Something was different about a lot of the Hershey’s kisses in your stocking this year: The popular chocolates no longer contain sugar made in Minnesota.
For decades, the Hershey Co. has used sugar made from both sugar beets and sugar cane, but it decided earlier this year to stop buying beet sugar because it comes from genetically modified, or GM, seeds that some consumers don’t like.
Hershey, with 2014 sales of $7.4 billion and more than 80 brands of candy sold around the world, was a huge customer for beet sugar farmers, and its decision was significant enough to be noted earlier this month at two annual shareholder meetings of sugar beet cooperatives.
David Berg, president and CEO of American Crystal Sugar in Moorhead, Minn., the nation’s largest sugar beet co-op, told members gathered in Fargo, N.D., that the anti-GM movement is one of the industry’s biggest challenges. And Kurt Wickstrom, president and CEO of Minn-Dak Farmers Cooperative in Wahpeton, N.D., said that anti-GM groups are a real threat whose claims need to be countered.
Hershey communications director Jeff Beckman confirmed that the kisses and many other products stocked on shelves since Halloween no longer contain beet sugar. The company also is transitioning away from artificial to natural ingredients, he said.
“More than three-quarters of the sugar we are using today is cane sugar,” which is not genetically modified, he said, “and as we get into 2016, our expectation is to be at or near 100 percent.”
No matter how or where the company sources the sugar, it’s still just going to say “sugar” on the product ingredient labels, he said.
Beckman said the sourcing switch has nothing to do with the safety of beet sugar, and the company’s website contains references to numerous scientific groups that have concluded that GM sugar is safe to consume.
“This is really just a matter of listening to and being responsive to what consumers want us to put into their products,” he said.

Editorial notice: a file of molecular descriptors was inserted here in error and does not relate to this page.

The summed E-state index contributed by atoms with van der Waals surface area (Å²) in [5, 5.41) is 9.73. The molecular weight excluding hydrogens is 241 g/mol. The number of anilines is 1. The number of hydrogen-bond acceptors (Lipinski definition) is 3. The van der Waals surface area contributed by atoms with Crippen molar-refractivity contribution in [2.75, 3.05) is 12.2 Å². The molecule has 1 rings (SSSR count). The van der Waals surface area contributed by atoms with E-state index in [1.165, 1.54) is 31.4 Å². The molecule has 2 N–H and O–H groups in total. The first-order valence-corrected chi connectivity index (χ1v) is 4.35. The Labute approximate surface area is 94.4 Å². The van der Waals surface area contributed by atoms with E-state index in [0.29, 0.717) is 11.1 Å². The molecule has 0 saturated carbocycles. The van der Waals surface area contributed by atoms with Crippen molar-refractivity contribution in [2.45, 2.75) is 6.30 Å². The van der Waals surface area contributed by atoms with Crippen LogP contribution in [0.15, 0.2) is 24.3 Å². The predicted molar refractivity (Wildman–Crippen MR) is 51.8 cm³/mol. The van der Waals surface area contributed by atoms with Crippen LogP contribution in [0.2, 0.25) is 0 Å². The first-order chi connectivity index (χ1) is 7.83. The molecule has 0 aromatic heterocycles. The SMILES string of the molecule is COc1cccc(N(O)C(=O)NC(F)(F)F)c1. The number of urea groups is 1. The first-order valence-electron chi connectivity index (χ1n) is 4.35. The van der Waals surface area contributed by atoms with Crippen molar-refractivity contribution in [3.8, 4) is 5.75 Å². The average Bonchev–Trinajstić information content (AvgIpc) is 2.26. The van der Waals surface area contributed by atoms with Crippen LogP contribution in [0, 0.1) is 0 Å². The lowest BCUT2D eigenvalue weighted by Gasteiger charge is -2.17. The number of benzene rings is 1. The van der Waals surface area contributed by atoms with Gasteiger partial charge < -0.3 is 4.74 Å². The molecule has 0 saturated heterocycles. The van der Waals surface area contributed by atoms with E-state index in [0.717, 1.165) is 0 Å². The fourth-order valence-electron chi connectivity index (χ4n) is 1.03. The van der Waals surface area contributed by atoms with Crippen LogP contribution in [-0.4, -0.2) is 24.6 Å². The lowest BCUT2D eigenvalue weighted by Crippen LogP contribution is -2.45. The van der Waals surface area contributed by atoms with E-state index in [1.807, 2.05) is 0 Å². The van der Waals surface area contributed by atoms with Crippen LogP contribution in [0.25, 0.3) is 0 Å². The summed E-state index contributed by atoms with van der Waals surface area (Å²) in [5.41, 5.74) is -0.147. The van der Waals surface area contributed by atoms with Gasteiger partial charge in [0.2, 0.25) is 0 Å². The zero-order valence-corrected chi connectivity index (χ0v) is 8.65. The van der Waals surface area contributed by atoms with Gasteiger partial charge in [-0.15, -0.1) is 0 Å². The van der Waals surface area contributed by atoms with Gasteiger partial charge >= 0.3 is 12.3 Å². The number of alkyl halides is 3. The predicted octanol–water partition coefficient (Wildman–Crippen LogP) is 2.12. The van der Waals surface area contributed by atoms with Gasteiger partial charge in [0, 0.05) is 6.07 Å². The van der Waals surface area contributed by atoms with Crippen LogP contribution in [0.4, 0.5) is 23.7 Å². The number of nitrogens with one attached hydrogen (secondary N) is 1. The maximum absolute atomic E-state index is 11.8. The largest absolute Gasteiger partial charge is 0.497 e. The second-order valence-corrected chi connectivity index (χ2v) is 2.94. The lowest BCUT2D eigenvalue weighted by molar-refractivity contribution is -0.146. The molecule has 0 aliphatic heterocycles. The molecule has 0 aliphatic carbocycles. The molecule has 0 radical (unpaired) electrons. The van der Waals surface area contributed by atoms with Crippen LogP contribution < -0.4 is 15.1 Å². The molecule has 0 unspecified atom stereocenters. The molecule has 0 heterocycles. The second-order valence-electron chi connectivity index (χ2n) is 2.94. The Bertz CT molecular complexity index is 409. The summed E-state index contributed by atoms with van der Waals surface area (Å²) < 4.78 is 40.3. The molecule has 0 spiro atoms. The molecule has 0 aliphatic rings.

Minnesota is the top sugar beet producer in the nation, followed by Idaho and North Dakota, and industry officials would not disclose how much of their sugar is sold to candy companies. About 55 percent of domestic U.S. sugar is produced from sugar beets, and nearly 100 percent of the beet seeds are genetically modified to tolerate the herbicide glyphosate, the active ingredient in Roundup.
Berg said in an interview that Hershey is the only national brand that has dropped beet sugar, although other companies have been asking questions and there has been a lot of chatter about GM sugar on social media.
“This could be a concern if it gets bigger and bigger, but at this point that’s all very speculative,” Berg said.
Even if it reached the point that other companies followed Hershey, Berg said, sugar beet growers can’t get non-GM seed anymore, and it would take years to produce.
“The supply of seed that is not genetically modified is extremely outdated and just not a viable option at all for raising sugar beets today,” he said.
Dean Bangsund, an economist at North Dakota State University, said the beet sugar industry generates nearly $5 billion annually in total economic activity in Minnesota and North Dakota, but it can’t afford to lose too many customers.